Prime Minister Justin Trudeau has promised to more than double the size of Canada’s contribution to a NATO mission in Latvia, committing $2.6 billion in funding over three years and up to 2,200 Canadian troops for persistent deployment.
He made the announcement in Riga on Monday at a joint press conference with Latvian Prime Minister Krišjānis Kariņš, alongside Defence Minister Anita Anand.
“This is the way forward in modern defence,” he said. “Almost a dozen countries from across NATO are co-operating, training and working alongside each other and learning valuable lessons from each other that make our collective defence stronger.”
About 800 Canadian Armed Forces members are already part of the Canada-led battle group in the Baltic country, making it the country’s largest overseas mission.
Trudeau, who also met with Latvian President Edgars Rinkēvičs Monday, said the additional personnel will reinforce and enhance Canadian land, maritime and air capabilities and support special operations in central and eastern Europe.
The prime minister also promised that Canada would procure and pre-position critical weapon systems and help with intelligence and cyberactivities.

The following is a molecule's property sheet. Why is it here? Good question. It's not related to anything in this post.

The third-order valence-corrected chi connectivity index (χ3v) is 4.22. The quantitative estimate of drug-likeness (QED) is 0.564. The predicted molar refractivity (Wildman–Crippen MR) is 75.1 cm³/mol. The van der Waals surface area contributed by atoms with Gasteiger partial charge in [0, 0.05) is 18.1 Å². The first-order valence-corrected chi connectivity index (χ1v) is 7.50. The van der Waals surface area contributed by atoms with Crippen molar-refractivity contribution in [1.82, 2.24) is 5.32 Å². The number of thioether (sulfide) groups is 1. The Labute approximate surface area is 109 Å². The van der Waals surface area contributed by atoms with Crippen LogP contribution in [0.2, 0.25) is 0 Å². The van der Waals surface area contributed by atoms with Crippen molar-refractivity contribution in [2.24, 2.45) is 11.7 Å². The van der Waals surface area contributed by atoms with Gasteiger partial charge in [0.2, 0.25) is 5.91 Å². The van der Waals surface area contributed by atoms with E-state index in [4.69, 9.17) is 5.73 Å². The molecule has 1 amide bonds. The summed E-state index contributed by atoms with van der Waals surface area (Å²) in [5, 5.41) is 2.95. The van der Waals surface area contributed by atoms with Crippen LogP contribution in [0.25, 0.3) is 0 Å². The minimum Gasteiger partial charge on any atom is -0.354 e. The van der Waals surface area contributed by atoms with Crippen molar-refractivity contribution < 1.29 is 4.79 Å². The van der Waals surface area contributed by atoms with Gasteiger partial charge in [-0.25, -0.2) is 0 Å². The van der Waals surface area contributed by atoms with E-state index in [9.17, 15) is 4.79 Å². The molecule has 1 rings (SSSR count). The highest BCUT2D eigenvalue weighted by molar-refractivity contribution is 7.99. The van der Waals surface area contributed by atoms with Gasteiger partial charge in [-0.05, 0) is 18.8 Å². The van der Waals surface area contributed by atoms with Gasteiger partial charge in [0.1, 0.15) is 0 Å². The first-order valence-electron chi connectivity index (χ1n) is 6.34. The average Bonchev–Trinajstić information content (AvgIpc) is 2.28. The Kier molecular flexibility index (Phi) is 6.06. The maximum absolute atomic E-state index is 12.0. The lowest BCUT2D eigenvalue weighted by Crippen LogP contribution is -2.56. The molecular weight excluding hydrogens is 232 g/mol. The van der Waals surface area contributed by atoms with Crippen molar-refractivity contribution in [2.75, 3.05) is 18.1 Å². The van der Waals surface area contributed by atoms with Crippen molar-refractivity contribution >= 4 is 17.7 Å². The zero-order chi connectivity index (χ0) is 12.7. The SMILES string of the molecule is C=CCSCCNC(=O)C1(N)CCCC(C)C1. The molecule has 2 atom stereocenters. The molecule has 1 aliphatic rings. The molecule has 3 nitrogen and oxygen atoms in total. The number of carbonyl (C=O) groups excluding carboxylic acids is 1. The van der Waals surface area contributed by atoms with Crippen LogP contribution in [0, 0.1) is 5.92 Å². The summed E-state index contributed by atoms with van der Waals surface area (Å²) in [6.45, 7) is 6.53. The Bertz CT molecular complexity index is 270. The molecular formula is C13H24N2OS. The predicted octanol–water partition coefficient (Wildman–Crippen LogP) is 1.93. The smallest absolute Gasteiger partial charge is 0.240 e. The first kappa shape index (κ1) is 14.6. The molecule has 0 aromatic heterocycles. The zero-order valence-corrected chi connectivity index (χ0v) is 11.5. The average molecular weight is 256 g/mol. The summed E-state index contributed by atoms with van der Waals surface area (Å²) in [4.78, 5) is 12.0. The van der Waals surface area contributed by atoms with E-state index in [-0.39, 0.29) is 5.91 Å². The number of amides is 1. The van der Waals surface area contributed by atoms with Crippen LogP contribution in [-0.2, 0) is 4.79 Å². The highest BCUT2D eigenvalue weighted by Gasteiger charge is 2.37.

“Canada and all countries must be clear that Russia’s unprovoked war on an independent country, on a free and democratic Ukraine, is a threat to freedom, international law, human rights and the whole set of shared democratic values that generations of soldiers have fought to defend,” said Trudeau.
Last month, Anand announced that a Leopard 2 tank squadron with 15 tanks and about 130 personnel would join the mission starting this fall.
It’s all part of the NATO military alliance’s efforts to increase its presence near Russia in response to that country’s ongoing assault on Ukraine.
The alliance has doubled the number of battle groups in the region since the war began, and has plans to increase the size and scope of some of them to be combat-ready brigades.
A joint road map signed by Anand and her Latvian counterpart sets out three phases for scaling up the Latvia battle group to a brigade, and says they aim to complete the buildup in 2025.
“By 2026, Canada will complete the full implementation of persistently deployed brigade capabilities to Latvia,” the document says.
NATO leaders, including Trudeau, are expected to gather in Lithuania’s capital city beginning on Tuesday for their annual summit.
Trudeau was expected to meet with some of the Canadian Armed Forces members who are stationed in Latvia later Monday before departing for Vilnius.